“You have to get the ball vertical down the field. It’s hard to go 14-play drives all the time. You’ve got to get chunk plays down the field, so we need to be able to run the ball and have play-action off it. We have to have the kind of players and quarterback that can do that.”

Easier said than done. The Panthers have been plagued at the quarterback position since letting go of Cam Newton in 2020. They’ve started quarterbacks like Baker Mayfield (first overall pick, 2018) and Sam Darnold (third overall pick, same year), with disappointing results from each. 

The Panthers have the 9th overall pick in the upcoming draft this spring, but with the quarterback position such a crapshoot, we asked Fitterer how he plans to avoid more of these disappointments. 

“I think you have to have conviction if there’s a guy in this class you like,” he responded. “We’re in a position now where we have defense, we have an offensive line. We’ve built for this opportunity, so if you have conviction, go up and get him. If not, you don’t want to force it. You don’t want to take a player that’s not a really good player. That might set you back, but you can’t be afraid to take a shot if you believe that’s the guy.”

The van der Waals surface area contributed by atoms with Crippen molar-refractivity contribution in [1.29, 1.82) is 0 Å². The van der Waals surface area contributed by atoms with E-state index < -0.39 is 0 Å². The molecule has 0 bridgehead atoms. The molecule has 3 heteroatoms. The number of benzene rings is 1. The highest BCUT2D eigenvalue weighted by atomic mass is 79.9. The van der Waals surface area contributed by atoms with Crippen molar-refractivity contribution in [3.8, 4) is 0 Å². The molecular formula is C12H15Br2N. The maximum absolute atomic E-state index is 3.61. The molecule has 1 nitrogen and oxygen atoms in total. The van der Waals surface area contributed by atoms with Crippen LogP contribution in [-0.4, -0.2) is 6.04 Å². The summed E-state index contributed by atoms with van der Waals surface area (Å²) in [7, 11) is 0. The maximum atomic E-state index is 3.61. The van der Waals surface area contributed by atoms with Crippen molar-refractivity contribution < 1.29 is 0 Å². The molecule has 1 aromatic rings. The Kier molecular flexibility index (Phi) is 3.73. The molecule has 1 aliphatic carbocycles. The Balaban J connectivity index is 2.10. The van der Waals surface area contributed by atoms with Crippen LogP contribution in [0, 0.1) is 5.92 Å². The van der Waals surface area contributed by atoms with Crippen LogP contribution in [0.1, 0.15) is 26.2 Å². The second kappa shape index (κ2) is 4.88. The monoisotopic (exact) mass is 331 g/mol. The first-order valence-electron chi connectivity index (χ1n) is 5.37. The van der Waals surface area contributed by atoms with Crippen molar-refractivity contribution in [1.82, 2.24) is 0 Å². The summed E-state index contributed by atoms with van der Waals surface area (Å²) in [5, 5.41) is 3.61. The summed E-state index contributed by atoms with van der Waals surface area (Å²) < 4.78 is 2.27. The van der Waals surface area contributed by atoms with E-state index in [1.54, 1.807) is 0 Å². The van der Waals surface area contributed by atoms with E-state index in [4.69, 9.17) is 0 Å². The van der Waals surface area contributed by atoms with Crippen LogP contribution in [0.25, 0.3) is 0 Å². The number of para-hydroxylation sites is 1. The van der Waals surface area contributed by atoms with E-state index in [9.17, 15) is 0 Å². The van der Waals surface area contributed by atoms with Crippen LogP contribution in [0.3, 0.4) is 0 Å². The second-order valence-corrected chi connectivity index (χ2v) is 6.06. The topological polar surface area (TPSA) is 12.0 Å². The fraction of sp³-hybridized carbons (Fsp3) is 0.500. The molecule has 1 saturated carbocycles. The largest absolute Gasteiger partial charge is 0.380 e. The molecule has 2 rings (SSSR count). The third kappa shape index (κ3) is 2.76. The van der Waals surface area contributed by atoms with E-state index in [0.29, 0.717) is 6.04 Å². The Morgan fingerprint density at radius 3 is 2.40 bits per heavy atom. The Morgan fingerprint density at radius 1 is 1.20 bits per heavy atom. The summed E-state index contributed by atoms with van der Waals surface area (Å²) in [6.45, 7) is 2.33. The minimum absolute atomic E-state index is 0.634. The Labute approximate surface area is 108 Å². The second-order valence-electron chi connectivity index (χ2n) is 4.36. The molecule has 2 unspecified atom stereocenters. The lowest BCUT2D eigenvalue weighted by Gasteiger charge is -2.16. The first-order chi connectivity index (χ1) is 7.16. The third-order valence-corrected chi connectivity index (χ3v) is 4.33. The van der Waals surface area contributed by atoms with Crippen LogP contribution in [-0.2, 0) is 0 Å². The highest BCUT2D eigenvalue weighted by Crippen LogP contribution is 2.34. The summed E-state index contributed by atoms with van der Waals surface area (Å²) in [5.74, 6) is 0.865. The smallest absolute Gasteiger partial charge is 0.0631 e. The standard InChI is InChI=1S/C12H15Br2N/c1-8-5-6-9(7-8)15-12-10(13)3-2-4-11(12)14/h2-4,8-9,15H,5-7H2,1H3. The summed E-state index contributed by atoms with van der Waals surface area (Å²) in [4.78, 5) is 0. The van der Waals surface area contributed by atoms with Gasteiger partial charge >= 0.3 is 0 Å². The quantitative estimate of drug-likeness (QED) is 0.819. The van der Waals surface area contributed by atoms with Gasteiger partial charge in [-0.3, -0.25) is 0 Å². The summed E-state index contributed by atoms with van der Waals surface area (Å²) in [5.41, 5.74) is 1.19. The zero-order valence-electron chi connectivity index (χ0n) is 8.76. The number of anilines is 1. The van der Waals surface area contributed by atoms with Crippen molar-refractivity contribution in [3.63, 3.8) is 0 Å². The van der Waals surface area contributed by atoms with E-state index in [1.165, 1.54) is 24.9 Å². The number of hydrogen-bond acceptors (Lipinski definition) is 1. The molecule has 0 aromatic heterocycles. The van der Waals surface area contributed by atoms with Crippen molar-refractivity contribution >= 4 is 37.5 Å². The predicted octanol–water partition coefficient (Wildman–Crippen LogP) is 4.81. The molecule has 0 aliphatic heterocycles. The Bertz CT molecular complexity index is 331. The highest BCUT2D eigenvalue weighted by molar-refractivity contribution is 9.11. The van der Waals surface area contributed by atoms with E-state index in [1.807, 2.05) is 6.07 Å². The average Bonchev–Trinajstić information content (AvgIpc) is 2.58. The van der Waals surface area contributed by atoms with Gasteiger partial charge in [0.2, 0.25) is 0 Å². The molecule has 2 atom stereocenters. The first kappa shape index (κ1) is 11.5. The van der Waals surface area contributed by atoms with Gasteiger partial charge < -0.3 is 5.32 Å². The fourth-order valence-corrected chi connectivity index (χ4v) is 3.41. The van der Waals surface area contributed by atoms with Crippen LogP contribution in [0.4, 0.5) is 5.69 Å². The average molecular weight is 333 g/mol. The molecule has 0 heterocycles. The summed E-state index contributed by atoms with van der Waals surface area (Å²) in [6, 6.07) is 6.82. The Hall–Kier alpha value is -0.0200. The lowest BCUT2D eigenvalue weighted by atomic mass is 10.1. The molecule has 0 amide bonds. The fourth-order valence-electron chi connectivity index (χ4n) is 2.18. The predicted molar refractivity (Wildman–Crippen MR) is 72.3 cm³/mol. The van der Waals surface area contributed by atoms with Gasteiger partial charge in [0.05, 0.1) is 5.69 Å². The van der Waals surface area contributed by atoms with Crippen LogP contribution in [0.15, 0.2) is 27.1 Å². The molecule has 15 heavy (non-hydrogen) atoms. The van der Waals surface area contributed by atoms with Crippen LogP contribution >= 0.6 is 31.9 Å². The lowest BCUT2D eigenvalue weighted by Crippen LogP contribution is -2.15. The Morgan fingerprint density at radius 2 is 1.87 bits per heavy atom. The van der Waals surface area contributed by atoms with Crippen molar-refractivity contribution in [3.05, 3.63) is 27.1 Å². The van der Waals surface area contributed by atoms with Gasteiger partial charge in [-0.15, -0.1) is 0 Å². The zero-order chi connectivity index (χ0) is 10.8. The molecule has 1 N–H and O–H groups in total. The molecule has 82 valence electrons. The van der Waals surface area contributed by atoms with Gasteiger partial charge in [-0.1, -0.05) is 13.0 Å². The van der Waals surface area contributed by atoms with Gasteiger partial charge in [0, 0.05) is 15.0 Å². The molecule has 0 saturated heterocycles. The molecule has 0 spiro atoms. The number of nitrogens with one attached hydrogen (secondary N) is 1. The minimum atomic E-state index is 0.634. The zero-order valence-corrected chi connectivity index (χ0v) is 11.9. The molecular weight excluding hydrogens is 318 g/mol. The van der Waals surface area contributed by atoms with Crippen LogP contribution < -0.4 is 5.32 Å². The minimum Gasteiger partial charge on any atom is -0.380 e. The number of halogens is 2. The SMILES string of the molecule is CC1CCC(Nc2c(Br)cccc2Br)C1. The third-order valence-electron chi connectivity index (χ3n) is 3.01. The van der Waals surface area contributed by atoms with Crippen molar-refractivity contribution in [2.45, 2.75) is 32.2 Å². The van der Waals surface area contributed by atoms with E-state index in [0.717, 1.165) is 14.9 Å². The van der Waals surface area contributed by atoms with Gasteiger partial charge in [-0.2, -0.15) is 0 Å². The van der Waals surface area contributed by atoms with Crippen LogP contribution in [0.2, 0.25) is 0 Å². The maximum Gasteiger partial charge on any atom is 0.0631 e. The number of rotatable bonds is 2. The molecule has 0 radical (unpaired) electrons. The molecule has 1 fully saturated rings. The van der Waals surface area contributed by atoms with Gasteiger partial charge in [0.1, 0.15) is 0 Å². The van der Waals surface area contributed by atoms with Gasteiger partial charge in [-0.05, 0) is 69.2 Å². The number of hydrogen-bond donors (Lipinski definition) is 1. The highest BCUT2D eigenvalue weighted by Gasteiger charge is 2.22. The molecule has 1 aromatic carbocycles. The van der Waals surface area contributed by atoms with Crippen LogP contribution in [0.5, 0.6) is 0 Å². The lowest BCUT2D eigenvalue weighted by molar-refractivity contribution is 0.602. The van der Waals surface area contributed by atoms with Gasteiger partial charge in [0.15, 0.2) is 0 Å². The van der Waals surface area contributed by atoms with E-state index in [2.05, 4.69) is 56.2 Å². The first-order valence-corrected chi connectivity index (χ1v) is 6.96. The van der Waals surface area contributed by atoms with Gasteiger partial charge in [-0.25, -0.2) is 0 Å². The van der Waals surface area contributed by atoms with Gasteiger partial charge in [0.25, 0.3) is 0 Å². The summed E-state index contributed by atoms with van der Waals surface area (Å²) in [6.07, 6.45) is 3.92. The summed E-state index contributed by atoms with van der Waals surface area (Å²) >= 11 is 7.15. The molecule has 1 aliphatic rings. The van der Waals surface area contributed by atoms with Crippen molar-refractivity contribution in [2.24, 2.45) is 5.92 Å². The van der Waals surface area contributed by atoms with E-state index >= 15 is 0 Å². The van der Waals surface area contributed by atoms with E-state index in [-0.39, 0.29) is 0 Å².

The coach stands at a podium addressing media in front of a backdrop featuring the logos of the Carolina Panthers and Bank of America. A sign above reads "Welcome (back) to Carolina"
Frank Reich was introduced as the Carolina Panthers’ new head coach on Tuesday. (Photo courtesy of the Carolina Panthers)

Reich said he prefers the type of quarterback who can run the ball as well as throw, as the league has changed from the typical pocket passer of the past, though Fitterer stressed that the draft isn’t the only place for the Panthers to find their guy. 

“I don’t think you want to box yourself in and say you’re going to strictly draft [a quarterback],” the GM insisted. “I’ve always said that’s the proper way to do it, but if we don’t believe in that guy … We’ll look at all options, but in an ideal world, we would be drafting and developing.” 

It’s been a tough few years for the Panthers, and Reich understands that fans are past the point of restlessness. 

“We feel a sense of urgency to win right now, but we also need to understand there are no quick fixes. In today’s NFL, teams can flip the page very quickly. That will be our goal, but we’ll go about it doing it the right way starting at the foundation,” he said. “Every year we see teams going from big-time losing to big-time winning, even competing for championships, all in the space of one year. It’s possible.” 

So he’s saying there’s a chance.